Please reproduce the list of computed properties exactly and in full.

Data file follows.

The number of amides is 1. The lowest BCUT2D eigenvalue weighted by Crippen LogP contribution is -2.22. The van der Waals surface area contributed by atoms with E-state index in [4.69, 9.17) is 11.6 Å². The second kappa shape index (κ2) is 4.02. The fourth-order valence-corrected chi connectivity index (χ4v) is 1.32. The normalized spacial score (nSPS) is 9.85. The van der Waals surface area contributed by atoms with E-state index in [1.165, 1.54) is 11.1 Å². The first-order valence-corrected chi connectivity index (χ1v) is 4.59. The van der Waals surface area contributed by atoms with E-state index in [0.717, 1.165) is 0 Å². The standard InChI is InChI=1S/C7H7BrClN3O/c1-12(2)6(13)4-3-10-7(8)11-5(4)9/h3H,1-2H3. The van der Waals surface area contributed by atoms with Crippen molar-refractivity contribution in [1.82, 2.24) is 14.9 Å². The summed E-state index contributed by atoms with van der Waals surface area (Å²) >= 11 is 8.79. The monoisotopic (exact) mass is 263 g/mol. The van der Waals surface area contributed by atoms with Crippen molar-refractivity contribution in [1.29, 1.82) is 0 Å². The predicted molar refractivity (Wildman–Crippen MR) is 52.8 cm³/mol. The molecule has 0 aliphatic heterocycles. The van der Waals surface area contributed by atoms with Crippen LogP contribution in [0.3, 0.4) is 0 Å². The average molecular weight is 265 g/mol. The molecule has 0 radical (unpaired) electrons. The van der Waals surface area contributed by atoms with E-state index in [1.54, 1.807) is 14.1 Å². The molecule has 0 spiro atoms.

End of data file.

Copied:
The number of amides is 1. The lowest BCUT2D eigenvalue weighted by Crippen LogP contribution is -2.22. The van der Waals surface area contributed by atoms with E-state index in [4.69, 9.17) is 11.6 Å². The second kappa shape index (κ2) is 4.02. The fourth-order valence-corrected chi connectivity index (χ4v) is 1.32. The normalized spacial score (nSPS) is 9.85. The van der Waals surface area contributed by atoms with E-state index in [1.165, 1.54) is 11.1 Å². The first-order valence-corrected chi connectivity index (χ1v) is 4.59. The van der Waals surface area contributed by atoms with E-state index in [0.717, 1.165) is 0 Å². The standard InChI is InChI=1S/C7H7BrClN3O/c1-12(2)6(13)4-3-10-7(8)11-5(4)9/h3H,1-2H3. The van der Waals surface area contributed by atoms with Crippen molar-refractivity contribution in [1.82, 2.24) is 14.9 Å². The summed E-state index contributed by atoms with van der Waals surface area (Å²) >= 11 is 8.79. The monoisotopic (exact) mass is 263 g/mol. The van der Waals surface area contributed by atoms with Crippen molar-refractivity contribution in [1.29, 1.82) is 0 Å². The predicted molar refractivity (Wildman–Crippen MR) is 52.8 cm³/mol. The molecule has 0 aliphatic heterocycles. The van der Waals surface area contributed by atoms with Crippen LogP contribution in [0.3, 0.4) is 0 Å². The average molecular weight is 265 g/mol. The molecule has 0 radical (unpaired) electrons. The van der Waals surface area contributed by atoms with E-state index in [1.54, 1.807) is 14.1 Å². The molecule has 0 spiro atoms.